- The Kuntipuzha is a major river that flows 15 km southwest from Silent Valley.
- It takes its origin in the lush green forests of Silent Valley. In 1928 the location at Sairandhri on the Kunthipuzha River was identified as an ideal site for electricity generation.
- In 1970 Kerala State Electricity Board(KSEB) proposed a hydroelectric dam across the Kunthipuzha River that runs through Silent Valley, that will submerge 8.3 sq km of untouched moist evergreen forest. In February 1973, the Planning Commission approves the project at a cost of about Rs 25 crores.
- Because of concern about the endangered lion-tailed macaque, the issue was brought to public attention. Romulus Whitaker.
- In 1977 the Kerala Forest Research Institute carried out an ecological impact study of the Silent Valley area and proposed that the area be declared a biosphere reserve.
- In 1978 Indira Gandhi, Prime Minister of India, approved the project, with the condition that the state government enact legislation ensuring the necessary safeguards.
- Kerala Sasthra Sahithya Parishad (KSSP) effectively aroused public opinion on the requirement to save Silent Valley.
- The poet activist Sugathakumari played an important role in the Silent Valley protest.
- Dr. Salim Ali, eminent ornithologist of the Bombay Natural History Society, visited the valley and appealed for cancellation of the hydroelectric project.
- Dr. M.S. Swaminathan, the renowned agricultural scientist, and then secretary to the Department of Agriculture, called at the Silent Valley region and his suggestion was 389.52 km2 including the Silent Valley (89.52 km2 ) should be made into a national rainforest biosphere reserve.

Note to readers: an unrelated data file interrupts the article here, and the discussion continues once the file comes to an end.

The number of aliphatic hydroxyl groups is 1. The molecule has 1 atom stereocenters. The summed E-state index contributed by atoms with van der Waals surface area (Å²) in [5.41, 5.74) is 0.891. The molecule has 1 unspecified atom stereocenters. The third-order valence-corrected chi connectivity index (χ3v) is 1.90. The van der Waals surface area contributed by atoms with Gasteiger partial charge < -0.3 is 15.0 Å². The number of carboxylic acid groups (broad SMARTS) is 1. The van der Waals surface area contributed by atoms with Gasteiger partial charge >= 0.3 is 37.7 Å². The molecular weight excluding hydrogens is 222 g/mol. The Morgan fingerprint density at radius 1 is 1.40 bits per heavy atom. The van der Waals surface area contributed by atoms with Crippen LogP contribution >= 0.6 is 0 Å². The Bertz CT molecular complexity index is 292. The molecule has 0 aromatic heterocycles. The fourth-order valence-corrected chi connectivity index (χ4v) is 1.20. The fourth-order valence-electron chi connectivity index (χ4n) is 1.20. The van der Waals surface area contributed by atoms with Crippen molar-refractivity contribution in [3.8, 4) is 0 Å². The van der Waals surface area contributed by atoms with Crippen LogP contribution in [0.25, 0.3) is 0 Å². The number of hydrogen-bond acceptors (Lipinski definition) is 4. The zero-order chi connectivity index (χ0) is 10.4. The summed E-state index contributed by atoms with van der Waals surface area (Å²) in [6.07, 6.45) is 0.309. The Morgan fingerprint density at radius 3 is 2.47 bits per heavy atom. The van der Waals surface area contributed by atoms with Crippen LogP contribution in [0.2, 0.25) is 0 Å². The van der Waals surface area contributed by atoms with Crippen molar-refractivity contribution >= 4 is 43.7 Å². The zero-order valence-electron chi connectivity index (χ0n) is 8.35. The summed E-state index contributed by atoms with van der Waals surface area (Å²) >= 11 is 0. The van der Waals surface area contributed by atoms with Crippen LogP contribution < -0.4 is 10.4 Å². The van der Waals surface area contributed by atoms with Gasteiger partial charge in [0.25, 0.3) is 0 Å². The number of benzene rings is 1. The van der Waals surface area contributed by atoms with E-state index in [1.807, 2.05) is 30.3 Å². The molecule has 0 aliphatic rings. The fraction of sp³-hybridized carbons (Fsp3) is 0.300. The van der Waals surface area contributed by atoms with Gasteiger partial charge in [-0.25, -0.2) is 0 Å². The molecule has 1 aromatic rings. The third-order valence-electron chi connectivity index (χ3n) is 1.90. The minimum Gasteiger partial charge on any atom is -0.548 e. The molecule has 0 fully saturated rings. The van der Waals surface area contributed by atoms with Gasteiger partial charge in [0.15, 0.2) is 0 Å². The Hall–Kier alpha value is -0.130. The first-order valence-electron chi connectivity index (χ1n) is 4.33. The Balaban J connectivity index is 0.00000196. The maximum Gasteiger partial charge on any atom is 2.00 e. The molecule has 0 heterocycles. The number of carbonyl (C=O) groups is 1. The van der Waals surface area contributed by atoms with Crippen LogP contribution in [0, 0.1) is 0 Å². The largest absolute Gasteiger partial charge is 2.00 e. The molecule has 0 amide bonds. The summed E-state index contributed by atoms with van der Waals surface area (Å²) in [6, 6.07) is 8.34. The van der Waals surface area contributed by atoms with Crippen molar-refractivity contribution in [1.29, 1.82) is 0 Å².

- In January 1980 the High Court of Kerala lifted the ban on clear cutting, but then the Prime Minister of India requested the Government of Kerala to stop further works in the project area until all aspects were fully discussed.
- In 1982, a multidisciplinary committee with Prof. M. G. K. Menon as chairman and Madhav Gadgil, Dilip K. Biswas and others as members, was created to decide if the hydroelectric project was feasible without any significant ecological damage.
- On 31 October 1984 Indira Gandhi was assassinated and on 15 November the Silent Valley forests were declared as a national park, though the boundaries of the Silent Valley Park were limited and no buffer zone was created, despite recommendations by expert committees and scientists
- Ten months later, on 7 September 1985 the Silent Valley National Park was formally inaugurated and a memorial at Sairandhri to Indira Gandhi was unveiled by Rajiv Gandhi, the new Prime Minister of India.
- On 1 September 1986 Silent Valley National Park was designated as the core area of the Nilgiri Biosphere Reserve.
- Since then, a long-term conservation effort has been undertaken to preserve the Silent Valley ecosystem